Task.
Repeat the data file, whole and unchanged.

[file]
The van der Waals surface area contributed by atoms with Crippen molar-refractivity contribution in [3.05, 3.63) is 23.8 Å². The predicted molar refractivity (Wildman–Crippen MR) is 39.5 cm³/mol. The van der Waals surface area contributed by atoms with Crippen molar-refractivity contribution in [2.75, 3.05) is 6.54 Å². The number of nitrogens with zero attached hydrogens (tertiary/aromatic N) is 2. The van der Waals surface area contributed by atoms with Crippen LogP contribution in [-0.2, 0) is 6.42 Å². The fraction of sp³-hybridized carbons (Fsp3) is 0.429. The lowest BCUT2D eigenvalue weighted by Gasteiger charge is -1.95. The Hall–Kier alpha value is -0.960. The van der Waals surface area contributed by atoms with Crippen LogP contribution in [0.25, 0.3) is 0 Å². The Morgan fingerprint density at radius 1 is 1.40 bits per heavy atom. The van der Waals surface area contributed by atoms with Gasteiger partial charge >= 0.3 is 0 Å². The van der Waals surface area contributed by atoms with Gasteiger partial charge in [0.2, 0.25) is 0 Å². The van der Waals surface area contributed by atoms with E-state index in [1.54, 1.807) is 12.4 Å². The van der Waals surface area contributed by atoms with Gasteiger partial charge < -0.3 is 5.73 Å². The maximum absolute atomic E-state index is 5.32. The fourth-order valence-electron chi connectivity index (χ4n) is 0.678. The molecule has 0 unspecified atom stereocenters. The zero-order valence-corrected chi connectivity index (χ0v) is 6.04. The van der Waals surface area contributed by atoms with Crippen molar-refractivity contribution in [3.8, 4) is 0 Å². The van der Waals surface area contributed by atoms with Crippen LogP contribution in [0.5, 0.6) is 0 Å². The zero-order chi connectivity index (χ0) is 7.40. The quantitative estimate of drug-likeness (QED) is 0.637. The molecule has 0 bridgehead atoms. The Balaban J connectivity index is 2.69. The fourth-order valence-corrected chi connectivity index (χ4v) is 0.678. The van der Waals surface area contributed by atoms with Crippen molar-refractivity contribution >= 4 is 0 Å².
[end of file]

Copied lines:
The van der Waals surface area contributed by atoms with Crippen molar-refractivity contribution in [3.05, 3.63) is 23.8 Å². The predicted molar refractivity (Wildman–Crippen MR) is 39.5 cm³/mol. The van der Waals surface area contributed by atoms with Crippen molar-refractivity contribution in [2.75, 3.05) is 6.54 Å². The number of nitrogens with zero attached hydrogens (tertiary/aromatic N) is 2. The van der Waals surface area contributed by atoms with Crippen LogP contribution in [-0.2, 0) is 6.42 Å². The fraction of sp³-hybridized carbons (Fsp3) is 0.429. The lowest BCUT2D eigenvalue weighted by Gasteiger charge is -1.95. The Hall–Kier alpha value is -0.960. The van der Waals surface area contributed by atoms with Crippen LogP contribution in [0.25, 0.3) is 0 Å². The Morgan fingerprint density at radius 1 is 1.40 bits per heavy atom. The van der Waals surface area contributed by atoms with Gasteiger partial charge >= 0.3 is 0 Å². The van der Waals surface area contributed by atoms with Gasteiger partial charge in [0.2, 0.25) is 0 Å². The van der Waals surface area contributed by atoms with E-state index in [1.54, 1.807) is 12.4 Å². The van der Waals surface area contributed by atoms with Gasteiger partial charge < -0.3 is 5.73 Å². The maximum absolute atomic E-state index is 5.32. The fourth-order valence-electron chi connectivity index (χ4n) is 0.678. The molecule has 0 unspecified atom stereocenters. The zero-order valence-corrected chi connectivity index (χ0v) is 6.04. The van der Waals surface area contributed by atoms with Crippen molar-refractivity contribution in [3.8, 4) is 0 Å². The van der Waals surface area contributed by atoms with Crippen LogP contribution in [0.5, 0.6) is 0 Å². The zero-order chi connectivity index (χ0) is 7.40. The quantitative estimate of drug-likeness (QED) is 0.637. The molecule has 0 bridgehead atoms. The Balaban J connectivity index is 2.69. The fourth-order valence-corrected chi connectivity index (χ4v) is 0.678. The van der Waals surface area contributed by atoms with Crippen molar-refractivity contribution >= 4 is 0 Å².